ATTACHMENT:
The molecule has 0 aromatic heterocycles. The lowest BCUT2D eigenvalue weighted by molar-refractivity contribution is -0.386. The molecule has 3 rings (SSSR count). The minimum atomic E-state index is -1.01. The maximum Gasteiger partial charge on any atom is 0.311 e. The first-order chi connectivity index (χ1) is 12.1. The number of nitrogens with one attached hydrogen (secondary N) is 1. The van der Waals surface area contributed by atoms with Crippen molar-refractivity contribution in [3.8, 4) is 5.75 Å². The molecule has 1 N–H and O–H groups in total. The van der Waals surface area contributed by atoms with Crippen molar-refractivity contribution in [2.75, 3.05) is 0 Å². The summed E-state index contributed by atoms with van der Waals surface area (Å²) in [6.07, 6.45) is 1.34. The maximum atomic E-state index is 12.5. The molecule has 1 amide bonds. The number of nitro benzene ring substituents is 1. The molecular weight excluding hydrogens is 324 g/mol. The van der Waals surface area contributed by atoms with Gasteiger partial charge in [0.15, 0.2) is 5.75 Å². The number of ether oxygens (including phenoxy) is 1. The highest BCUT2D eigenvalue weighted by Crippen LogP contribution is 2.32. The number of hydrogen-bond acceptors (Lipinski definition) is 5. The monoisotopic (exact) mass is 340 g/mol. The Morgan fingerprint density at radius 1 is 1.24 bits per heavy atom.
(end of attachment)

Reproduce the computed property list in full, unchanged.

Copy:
The molecule has 0 aromatic heterocycles. The lowest BCUT2D eigenvalue weighted by molar-refractivity contribution is -0.386. The molecule has 3 rings (SSSR count). The minimum atomic E-state index is -1.01. The maximum Gasteiger partial charge on any atom is 0.311 e. The first-order chi connectivity index (χ1) is 12.1. The number of nitrogens with one attached hydrogen (secondary N) is 1. The van der Waals surface area contributed by atoms with Crippen molar-refractivity contribution in [3.8, 4) is 5.75 Å². The molecule has 1 N–H and O–H groups in total. The van der Waals surface area contributed by atoms with Crippen molar-refractivity contribution in [2.75, 3.05) is 0 Å². The summed E-state index contributed by atoms with van der Waals surface area (Å²) in [6.07, 6.45) is 1.34. The maximum atomic E-state index is 12.5. The molecule has 1 amide bonds. The number of nitro benzene ring substituents is 1. The molecular weight excluding hydrogens is 324 g/mol. The van der Waals surface area contributed by atoms with Gasteiger partial charge in [0.15, 0.2) is 5.75 Å². The number of ether oxygens (including phenoxy) is 1. The highest BCUT2D eigenvalue weighted by Crippen LogP contribution is 2.32. The number of hydrogen-bond acceptors (Lipinski definition) is 5. The monoisotopic (exact) mass is 340 g/mol. The Morgan fingerprint density at radius 1 is 1.24 bits per heavy atom.